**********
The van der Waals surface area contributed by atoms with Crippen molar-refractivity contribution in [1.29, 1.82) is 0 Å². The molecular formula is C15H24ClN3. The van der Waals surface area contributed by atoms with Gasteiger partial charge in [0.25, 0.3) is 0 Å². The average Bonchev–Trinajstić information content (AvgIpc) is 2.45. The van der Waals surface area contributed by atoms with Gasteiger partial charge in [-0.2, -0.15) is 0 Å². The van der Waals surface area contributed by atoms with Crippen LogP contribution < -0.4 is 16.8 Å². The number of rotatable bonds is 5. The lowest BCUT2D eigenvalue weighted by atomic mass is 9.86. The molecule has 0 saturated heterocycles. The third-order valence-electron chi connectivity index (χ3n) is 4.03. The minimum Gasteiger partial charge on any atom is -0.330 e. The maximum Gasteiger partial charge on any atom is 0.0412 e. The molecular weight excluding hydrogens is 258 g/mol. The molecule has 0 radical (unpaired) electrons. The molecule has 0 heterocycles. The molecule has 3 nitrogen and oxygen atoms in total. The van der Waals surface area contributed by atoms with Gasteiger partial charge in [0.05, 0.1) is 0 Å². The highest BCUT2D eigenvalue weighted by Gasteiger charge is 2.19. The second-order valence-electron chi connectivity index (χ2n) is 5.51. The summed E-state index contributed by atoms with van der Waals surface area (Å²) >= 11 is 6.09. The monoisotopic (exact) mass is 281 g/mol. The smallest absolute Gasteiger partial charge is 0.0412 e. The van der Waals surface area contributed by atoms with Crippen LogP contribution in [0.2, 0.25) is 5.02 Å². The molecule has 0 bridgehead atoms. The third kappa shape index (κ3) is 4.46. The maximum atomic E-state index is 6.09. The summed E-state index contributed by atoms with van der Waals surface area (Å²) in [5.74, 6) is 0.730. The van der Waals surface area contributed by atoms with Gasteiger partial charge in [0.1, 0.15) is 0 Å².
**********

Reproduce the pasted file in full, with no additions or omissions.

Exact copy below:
The van der Waals surface area contributed by atoms with Crippen molar-refractivity contribution in [1.29, 1.82) is 0 Å². The molecular formula is C15H24ClN3. The van der Waals surface area contributed by atoms with Gasteiger partial charge in [0.25, 0.3) is 0 Å². The average Bonchev–Trinajstić information content (AvgIpc) is 2.45. The van der Waals surface area contributed by atoms with Gasteiger partial charge in [-0.2, -0.15) is 0 Å². The van der Waals surface area contributed by atoms with Crippen LogP contribution < -0.4 is 16.8 Å². The number of rotatable bonds is 5. The lowest BCUT2D eigenvalue weighted by atomic mass is 9.86. The molecule has 0 saturated heterocycles. The third-order valence-electron chi connectivity index (χ3n) is 4.03. The minimum Gasteiger partial charge on any atom is -0.330 e. The maximum Gasteiger partial charge on any atom is 0.0412 e. The molecular weight excluding hydrogens is 258 g/mol. The molecule has 0 radical (unpaired) electrons. The molecule has 0 heterocycles. The molecule has 3 nitrogen and oxygen atoms in total. The van der Waals surface area contributed by atoms with Gasteiger partial charge in [0.05, 0.1) is 0 Å². The highest BCUT2D eigenvalue weighted by Gasteiger charge is 2.19. The second-order valence-electron chi connectivity index (χ2n) is 5.51. The summed E-state index contributed by atoms with van der Waals surface area (Å²) >= 11 is 6.09. The monoisotopic (exact) mass is 281 g/mol. The smallest absolute Gasteiger partial charge is 0.0412 e. The van der Waals surface area contributed by atoms with Crippen LogP contribution in [0.2, 0.25) is 5.02 Å². The molecule has 0 bridgehead atoms. The third kappa shape index (κ3) is 4.46. The maximum atomic E-state index is 6.09. The summed E-state index contributed by atoms with van der Waals surface area (Å²) in [5.74, 6) is 0.730. The van der Waals surface area contributed by atoms with Gasteiger partial charge in [0.1, 0.15) is 0 Å².